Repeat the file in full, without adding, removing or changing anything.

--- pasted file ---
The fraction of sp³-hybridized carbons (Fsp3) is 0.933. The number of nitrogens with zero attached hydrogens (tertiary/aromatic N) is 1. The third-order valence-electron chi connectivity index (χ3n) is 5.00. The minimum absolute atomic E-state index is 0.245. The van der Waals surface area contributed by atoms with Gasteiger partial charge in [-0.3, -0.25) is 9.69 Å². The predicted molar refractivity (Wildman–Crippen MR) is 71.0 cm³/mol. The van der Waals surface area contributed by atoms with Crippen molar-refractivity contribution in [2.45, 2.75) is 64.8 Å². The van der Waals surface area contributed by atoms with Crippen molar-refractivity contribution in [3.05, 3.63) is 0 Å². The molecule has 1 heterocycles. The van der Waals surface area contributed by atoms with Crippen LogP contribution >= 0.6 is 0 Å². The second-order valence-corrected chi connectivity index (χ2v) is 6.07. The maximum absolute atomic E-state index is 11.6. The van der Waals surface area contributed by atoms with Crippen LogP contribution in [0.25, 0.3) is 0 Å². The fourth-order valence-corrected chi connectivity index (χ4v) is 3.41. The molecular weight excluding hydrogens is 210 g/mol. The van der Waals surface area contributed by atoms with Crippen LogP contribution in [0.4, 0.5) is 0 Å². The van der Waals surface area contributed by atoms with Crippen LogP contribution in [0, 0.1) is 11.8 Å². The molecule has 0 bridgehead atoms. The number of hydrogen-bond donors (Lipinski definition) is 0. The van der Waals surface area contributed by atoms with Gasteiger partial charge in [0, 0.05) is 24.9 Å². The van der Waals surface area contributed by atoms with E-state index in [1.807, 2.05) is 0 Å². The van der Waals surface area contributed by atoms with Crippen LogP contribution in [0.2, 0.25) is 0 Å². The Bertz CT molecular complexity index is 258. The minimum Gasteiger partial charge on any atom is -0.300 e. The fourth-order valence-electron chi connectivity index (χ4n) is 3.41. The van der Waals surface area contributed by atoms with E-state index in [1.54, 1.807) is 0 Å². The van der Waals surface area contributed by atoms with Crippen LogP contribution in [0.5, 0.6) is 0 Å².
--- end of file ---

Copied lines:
The fraction of sp³-hybridized carbons (Fsp3) is 0.933. The number of nitrogens with zero attached hydrogens (tertiary/aromatic N) is 1. The third-order valence-electron chi connectivity index (χ3n) is 5.00. The minimum absolute atomic E-state index is 0.245. The van der Waals surface area contributed by atoms with Gasteiger partial charge in [-0.3, -0.25) is 9.69 Å². The predicted molar refractivity (Wildman–Crippen MR) is 71.0 cm³/mol. The van der Waals surface area contributed by atoms with Crippen molar-refractivity contribution in [2.45, 2.75) is 64.8 Å². The van der Waals surface area contributed by atoms with Crippen molar-refractivity contribution in [3.05, 3.63) is 0 Å². The molecule has 1 heterocycles. The van der Waals surface area contributed by atoms with Crippen LogP contribution >= 0.6 is 0 Å². The second-order valence-corrected chi connectivity index (χ2v) is 6.07. The maximum absolute atomic E-state index is 11.6. The van der Waals surface area contributed by atoms with Crippen LogP contribution in [0.25, 0.3) is 0 Å². The fourth-order valence-corrected chi connectivity index (χ4v) is 3.41. The molecular weight excluding hydrogens is 210 g/mol. The van der Waals surface area contributed by atoms with Crippen LogP contribution in [0.4, 0.5) is 0 Å². The van der Waals surface area contributed by atoms with Crippen LogP contribution in [0, 0.1) is 11.8 Å². The molecule has 0 bridgehead atoms. The number of hydrogen-bond donors (Lipinski definition) is 0. The van der Waals surface area contributed by atoms with Gasteiger partial charge in [0, 0.05) is 24.9 Å². The van der Waals surface area contributed by atoms with E-state index in [1.807, 2.05) is 0 Å². The van der Waals surface area contributed by atoms with Crippen LogP contribution in [0.2, 0.25) is 0 Å². The Bertz CT molecular complexity index is 258. The minimum Gasteiger partial charge on any atom is -0.300 e. The fourth-order valence-electron chi connectivity index (χ4n) is 3.41. The van der Waals surface area contributed by atoms with E-state index in [1.54, 1.807) is 0 Å². The van der Waals surface area contributed by atoms with Crippen LogP contribution in [0.5, 0.6) is 0 Å².